Is it sensible for a city such as Edinburgh, so dependent on public services and bank subsidies, to be growing its very own housing bubble on the eve of the biggest cuts in public spending in British history? Cuts that will lead to many thousands of job losses.
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You might have thought Edinburghers would be counting their pennies instead of taking on ever greater debts by bidding up house prices. Glasgow’s property market shows more rational behaviour for a country struggling to emerge from deep recession. According to the Registers of Scotland, prices in the west have declined in real terms over the past quarter, leaving average home values in Glasgow not much more than half of Edinburgh’s -- £127,566 as against £213,915.
This summer boomlet is an echo of the early years of the decade when house prices were pumped up by low interest rates, irresponsible lending and inflated bank profits. Now it may not have escaped your notice that banks such as Lloyds Banking Group are now coining it in like it was 2007 again. Even delinquent Northern Rock is in profit again after three years in intensive care. State-owned RBS is expected to announce on Friday it is back in the black too. Since we, the taxpayers, own RBS, the Rock and a big chunk of Lloyds, which includes HBOS, this has provoked headlines about the public “cashing in” on the bank’s success. Happy days are here again.
Except that they aren’t. These profits are wholly artificial, resulting from exceptionally low interest rates, the government bailout and reduced competition. The Treasury -- that’s us -- took over hundreds of billions in unsellable bonds generated by institutions such as Edinburgh’s Royal Bank of Scotland and HBOS -- two of the biggest and baddest banks in the world. The total public sector rescue required £1 trillion of public funds, according to the governor of the Bank of England, Mervyn King. Of course, all that money isn’t lost and most of it will return to the public accounts, but the point is that the public sector saved the banks from insolvency by underwriting their dodgy loan books.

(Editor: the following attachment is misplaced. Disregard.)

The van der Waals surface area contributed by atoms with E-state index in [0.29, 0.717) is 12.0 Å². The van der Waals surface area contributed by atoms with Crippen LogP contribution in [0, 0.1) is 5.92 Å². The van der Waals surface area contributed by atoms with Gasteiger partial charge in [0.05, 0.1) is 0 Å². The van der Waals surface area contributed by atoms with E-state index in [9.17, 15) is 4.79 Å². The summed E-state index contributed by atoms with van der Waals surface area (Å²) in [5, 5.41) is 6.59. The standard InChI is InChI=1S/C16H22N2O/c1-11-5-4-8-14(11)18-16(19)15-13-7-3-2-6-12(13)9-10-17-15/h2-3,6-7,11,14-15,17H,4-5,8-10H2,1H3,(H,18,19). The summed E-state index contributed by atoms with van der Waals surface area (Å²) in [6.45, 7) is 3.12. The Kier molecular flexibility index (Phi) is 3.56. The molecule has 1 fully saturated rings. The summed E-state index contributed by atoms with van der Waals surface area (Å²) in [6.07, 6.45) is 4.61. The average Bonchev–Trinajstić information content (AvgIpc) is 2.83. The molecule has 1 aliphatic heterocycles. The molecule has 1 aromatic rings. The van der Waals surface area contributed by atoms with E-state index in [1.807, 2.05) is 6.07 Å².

Taxpayers have seen very little in return for this astonishing generosity, except the return of obscene bonuses for banking executives and sky high prices in cities such as Edinburgh where bankers live.
The other key component of banking profits is zero interest rates. Banks such as HSBC, Lloyds and RBS would not be delivering profits at all had the Bank of England not slashed the cost of borrowing to the lowest level in 300 years. This has been a no-lose bet for the bankers. They borrow at 0.5% and then lend it out again at many times that to homebuyers and small businesses -- or, rather, they don’t because the banks don’t really like lending to small business. They’d much rather use the cheap money to buy government securities or other bonds which give them a guaranteed profit without any risk. It is, quite literally, money for nothing.